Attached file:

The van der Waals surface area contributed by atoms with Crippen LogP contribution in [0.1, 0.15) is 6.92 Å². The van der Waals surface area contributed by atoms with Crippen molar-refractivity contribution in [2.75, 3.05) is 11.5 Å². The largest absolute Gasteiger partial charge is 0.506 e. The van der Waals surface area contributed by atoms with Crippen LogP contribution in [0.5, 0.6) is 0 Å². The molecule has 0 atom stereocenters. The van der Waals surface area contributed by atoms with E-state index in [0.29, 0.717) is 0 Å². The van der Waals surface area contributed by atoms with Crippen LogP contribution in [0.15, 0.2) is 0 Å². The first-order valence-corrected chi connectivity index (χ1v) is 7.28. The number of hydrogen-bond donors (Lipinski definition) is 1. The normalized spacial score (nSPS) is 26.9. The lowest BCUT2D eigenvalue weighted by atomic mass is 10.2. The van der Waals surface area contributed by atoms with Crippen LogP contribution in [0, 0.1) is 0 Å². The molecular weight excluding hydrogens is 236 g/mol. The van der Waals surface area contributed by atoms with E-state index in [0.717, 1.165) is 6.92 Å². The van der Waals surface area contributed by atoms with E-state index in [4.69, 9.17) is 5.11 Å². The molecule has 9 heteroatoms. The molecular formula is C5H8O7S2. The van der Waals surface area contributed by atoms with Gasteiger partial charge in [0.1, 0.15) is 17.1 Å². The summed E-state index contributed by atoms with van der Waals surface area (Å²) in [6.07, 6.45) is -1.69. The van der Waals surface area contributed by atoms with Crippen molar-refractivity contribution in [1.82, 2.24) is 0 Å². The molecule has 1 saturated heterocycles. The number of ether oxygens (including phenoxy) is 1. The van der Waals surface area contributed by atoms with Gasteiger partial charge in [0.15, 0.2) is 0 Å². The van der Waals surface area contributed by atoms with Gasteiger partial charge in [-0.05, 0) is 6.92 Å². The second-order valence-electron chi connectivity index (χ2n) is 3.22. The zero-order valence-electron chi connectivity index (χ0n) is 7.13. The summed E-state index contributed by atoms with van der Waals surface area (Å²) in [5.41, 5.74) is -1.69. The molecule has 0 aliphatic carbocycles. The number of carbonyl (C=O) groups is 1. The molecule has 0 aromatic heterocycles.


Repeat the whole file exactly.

The van der Waals surface area contributed by atoms with Crippen LogP contribution in [0.1, 0.15) is 6.92 Å². The van der Waals surface area contributed by atoms with Crippen molar-refractivity contribution in [2.75, 3.05) is 11.5 Å². The largest absolute Gasteiger partial charge is 0.506 e. The van der Waals surface area contributed by atoms with Crippen LogP contribution in [0.5, 0.6) is 0 Å². The molecule has 0 atom stereocenters. The van der Waals surface area contributed by atoms with E-state index in [0.29, 0.717) is 0 Å². The van der Waals surface area contributed by atoms with Crippen LogP contribution in [0.15, 0.2) is 0 Å². The first-order valence-corrected chi connectivity index (χ1v) is 7.28. The number of hydrogen-bond donors (Lipinski definition) is 1. The normalized spacial score (nSPS) is 26.9. The lowest BCUT2D eigenvalue weighted by atomic mass is 10.2. The van der Waals surface area contributed by atoms with Crippen LogP contribution in [0, 0.1) is 0 Å². The molecular weight excluding hydrogens is 236 g/mol. The van der Waals surface area contributed by atoms with E-state index in [0.717, 1.165) is 6.92 Å². The van der Waals surface area contributed by atoms with E-state index in [4.69, 9.17) is 5.11 Å². The molecule has 9 heteroatoms. The molecular formula is C5H8O7S2. The van der Waals surface area contributed by atoms with Gasteiger partial charge in [0.1, 0.15) is 17.1 Å². The summed E-state index contributed by atoms with van der Waals surface area (Å²) in [6.07, 6.45) is -1.69. The van der Waals surface area contributed by atoms with Crippen molar-refractivity contribution in [1.82, 2.24) is 0 Å². The molecule has 1 saturated heterocycles. The number of ether oxygens (including phenoxy) is 1. The van der Waals surface area contributed by atoms with Gasteiger partial charge in [0.15, 0.2) is 0 Å². The van der Waals surface area contributed by atoms with Gasteiger partial charge in [-0.05, 0) is 6.92 Å². The second-order valence-electron chi connectivity index (χ2n) is 3.22. The zero-order valence-electron chi connectivity index (χ0n) is 7.13. The summed E-state index contributed by atoms with van der Waals surface area (Å²) in [5.41, 5.74) is -1.69. The molecule has 0 aliphatic carbocycles. The number of carbonyl (C=O) groups is 1. The molecule has 0 aromatic heterocycles.